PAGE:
Isaac is a boy from Hazel’s childhood cancer support group who loses his eyesight as a result of his illness. He and Hazel bond over the monotonous rituals of the Support Group, and his decision to bring Augustus along to a meeting sparks the novel’s plot development. While his cancer journey is not necessarily central to the narrative, it does offer yet another version of what suffering can look like and foreshadows the realizations that Hazel will come to at the end of the novel. The despair Isaac feels is primarily from his girlfriend Monica’s decision to break up with him due to his blindness rather than the loss of his remaining eye itself. He champions the importance of love from the beginning, and as Hazel feels the pain of losing love in the wake of Augustus’s death, Isaac acts as a key source of support for her. Although Isaac may not be able to physically see, he has a unique ability to see beyond the immediate consequences of childhood cancer and find meaning in the world around him.
As Isaac endures losing both his vision and his girlfriend, he expresses a rather cynical attitude toward his condition that highlights the unique struggle of navigating both severe illness and the perils of growing up. He exchanges hopeless sighs with Hazel and makes jokes about his impending blindness with Augustus, both of which serve as ways of coping with the unfair realities of his cancer. Monica’s decision to leave him, however, compounds this sense of helplessness and leads to what Augustus and Hazel refer to as the Night of the Broken Trophies in Chapter 4. Isaac finally lets out his anger by breaking Augustus’s basketball trophies, an act which allows him to feel a sense of power that he struggles to find in his daily life.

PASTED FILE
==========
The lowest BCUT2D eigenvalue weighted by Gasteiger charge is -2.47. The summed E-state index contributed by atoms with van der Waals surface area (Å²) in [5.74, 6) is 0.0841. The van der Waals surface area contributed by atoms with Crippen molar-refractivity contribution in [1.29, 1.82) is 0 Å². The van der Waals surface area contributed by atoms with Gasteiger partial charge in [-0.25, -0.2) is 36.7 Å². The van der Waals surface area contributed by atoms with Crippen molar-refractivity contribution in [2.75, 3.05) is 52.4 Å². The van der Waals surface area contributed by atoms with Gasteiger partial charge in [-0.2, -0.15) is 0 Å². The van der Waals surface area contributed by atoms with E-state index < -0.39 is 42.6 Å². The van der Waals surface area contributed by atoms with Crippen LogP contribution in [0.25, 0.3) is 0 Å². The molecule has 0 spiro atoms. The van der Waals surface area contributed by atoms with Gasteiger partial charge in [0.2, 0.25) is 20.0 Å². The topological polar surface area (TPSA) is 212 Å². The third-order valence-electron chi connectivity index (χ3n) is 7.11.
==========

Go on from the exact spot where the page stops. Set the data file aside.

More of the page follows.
Despite the frustration he feels, Isaac serves as a champion for both love and friendship throughout the novel. He insists in Chapter 5 that “everybody should have true love” and suggests that relationships are the key to pushing through difficult situations, arguing prior to their breakup that Monica’s presence comforts him. Once they do split, however, Isaac continues to find meaning in his life through his friendships with both Hazel and Augustus. All three of them support each other throughout their various health battles by being physically present for one another, refusing to shy away from the harsh realities of their suffering. Isaac attends both Augustus’s pre-funeral and actual funeral, for example, and he struggles to deliver his eulogy because of just how meaningful their friendship is to him. In these moments, Isaac embodies the novel’s primary argument that love and friendship are ultimately worth the pain of loss.